Five Must Reads for the CRE Industry Today (Jan. 21, 2019)

Bisnow chronicles the happenings at this year’s annual REBNY banquet in New York City. The San Francisco Chronicle profiles how Related Cos. is building its California portfolio. These are among today’s must reads from around the commercial real estate industry.

  1. Inside REBNY's 124th Annual Banquet As Real Estate Faces Fraught Times  “The 124th edition of the New York real estate industry’s grandest tradition was held Thursday night, with close to 2,000 brokers, builders, buyers and everyone in between gathered at the Grand Hyatt in Midtown, dressed beautifully and smiling consistently, just as they are every year. But this year, the real estate industry feels under attack. And as they gathered for the Real Estate Board of New York’s annual banquet, known as both "Liar's Ball" and "The Oscars of Real Estate," there was no denying the underlying tension beneath the gowns and tuxedos.” (Bisnow)
  2. Related California builds on public service to create SF real estate juggernaut “Even in some traditional, legacy malls, stores are showcasing experiences such as Samsung which, in addition to shoppers checking out their devices, also hosts photo tours which allows buyers to utilize its latest smartphones by snapping photos in the mall.” (San Francisco Chronicle)
  3. Clarion makes $146.3M investment in downtown Boulder “Clarion Partners landed a three-building office portfolio in downtown Boulder for $146.3 million, or $621.72 per square foot. The deal included two of the largest office buildings downtown, 1050 Walnut and Canyon Center, along with 1900 15th St. The portfolio totals 235,316 sf.” (Colorado Real Estate Journal)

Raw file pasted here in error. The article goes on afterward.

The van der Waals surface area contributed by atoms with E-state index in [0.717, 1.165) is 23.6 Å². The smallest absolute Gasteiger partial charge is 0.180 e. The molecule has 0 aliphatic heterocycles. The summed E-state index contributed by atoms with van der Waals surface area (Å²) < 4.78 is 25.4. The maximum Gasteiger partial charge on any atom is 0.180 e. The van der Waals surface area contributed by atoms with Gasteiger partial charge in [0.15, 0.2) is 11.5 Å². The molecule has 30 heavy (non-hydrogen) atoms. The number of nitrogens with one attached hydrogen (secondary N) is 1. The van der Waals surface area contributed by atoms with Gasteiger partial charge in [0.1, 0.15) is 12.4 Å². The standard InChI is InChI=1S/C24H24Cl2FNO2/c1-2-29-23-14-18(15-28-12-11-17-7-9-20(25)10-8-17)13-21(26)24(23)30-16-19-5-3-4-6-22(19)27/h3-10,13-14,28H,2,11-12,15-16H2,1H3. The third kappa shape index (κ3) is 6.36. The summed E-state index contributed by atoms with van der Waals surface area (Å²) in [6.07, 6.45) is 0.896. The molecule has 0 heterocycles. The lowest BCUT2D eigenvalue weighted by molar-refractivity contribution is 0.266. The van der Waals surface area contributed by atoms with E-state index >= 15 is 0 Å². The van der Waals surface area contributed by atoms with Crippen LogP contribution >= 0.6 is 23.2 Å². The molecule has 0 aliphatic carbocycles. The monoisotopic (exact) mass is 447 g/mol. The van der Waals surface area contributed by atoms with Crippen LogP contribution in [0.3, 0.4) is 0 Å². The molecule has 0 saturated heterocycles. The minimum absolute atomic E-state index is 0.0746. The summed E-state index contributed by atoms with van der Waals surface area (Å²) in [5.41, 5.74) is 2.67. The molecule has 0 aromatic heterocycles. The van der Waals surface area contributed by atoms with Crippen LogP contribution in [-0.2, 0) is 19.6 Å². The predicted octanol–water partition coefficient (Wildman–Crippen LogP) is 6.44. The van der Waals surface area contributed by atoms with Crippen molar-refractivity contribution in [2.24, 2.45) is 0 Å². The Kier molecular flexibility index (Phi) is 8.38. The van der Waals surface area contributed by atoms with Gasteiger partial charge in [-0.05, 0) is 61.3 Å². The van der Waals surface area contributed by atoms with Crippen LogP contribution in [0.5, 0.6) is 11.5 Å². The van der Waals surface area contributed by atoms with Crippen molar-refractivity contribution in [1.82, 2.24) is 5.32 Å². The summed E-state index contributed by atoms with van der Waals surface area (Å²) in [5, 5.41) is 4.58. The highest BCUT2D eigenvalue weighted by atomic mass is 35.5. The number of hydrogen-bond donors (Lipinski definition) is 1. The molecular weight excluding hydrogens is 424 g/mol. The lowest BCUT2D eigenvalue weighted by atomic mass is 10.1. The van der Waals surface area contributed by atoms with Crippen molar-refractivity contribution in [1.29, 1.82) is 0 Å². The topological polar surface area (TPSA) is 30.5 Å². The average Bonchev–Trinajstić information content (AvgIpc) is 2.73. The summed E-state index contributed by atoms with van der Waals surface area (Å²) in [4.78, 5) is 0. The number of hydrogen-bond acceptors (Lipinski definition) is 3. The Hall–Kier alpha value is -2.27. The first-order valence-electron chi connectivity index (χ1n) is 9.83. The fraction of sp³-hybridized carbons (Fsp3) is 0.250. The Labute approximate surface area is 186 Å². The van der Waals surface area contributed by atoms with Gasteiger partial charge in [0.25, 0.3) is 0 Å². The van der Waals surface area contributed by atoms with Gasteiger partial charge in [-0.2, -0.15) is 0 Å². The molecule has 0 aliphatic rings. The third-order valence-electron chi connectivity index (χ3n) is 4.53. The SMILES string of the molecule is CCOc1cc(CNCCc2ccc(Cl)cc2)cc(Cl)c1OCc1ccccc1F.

4. January Slowdown Continues for Manhattan’s High-End Real Estate “Buyers signed 15 contracts priced at $4 million or more in the week ending Sunday, according to Olshan, which roughly defines a healthy total as 20 or more deals per week. Such deals saw a sudden and unexpected rally in November and December but then dipped again following the holiday season.” (
  5. Where Trump Learned the Art of the Quid Pro Quo “From a broke and broken metropolis, he siphoned off tax breaks—worth millions of dollars a year for 40 years into the future—for the property that is now the Grand Hyatt Hotel. This was the first time New York had offered a tax break for commercial real-estate development. To get the concessions, Trump worked his connections with both city hall and Albany.” (The Atlantic)
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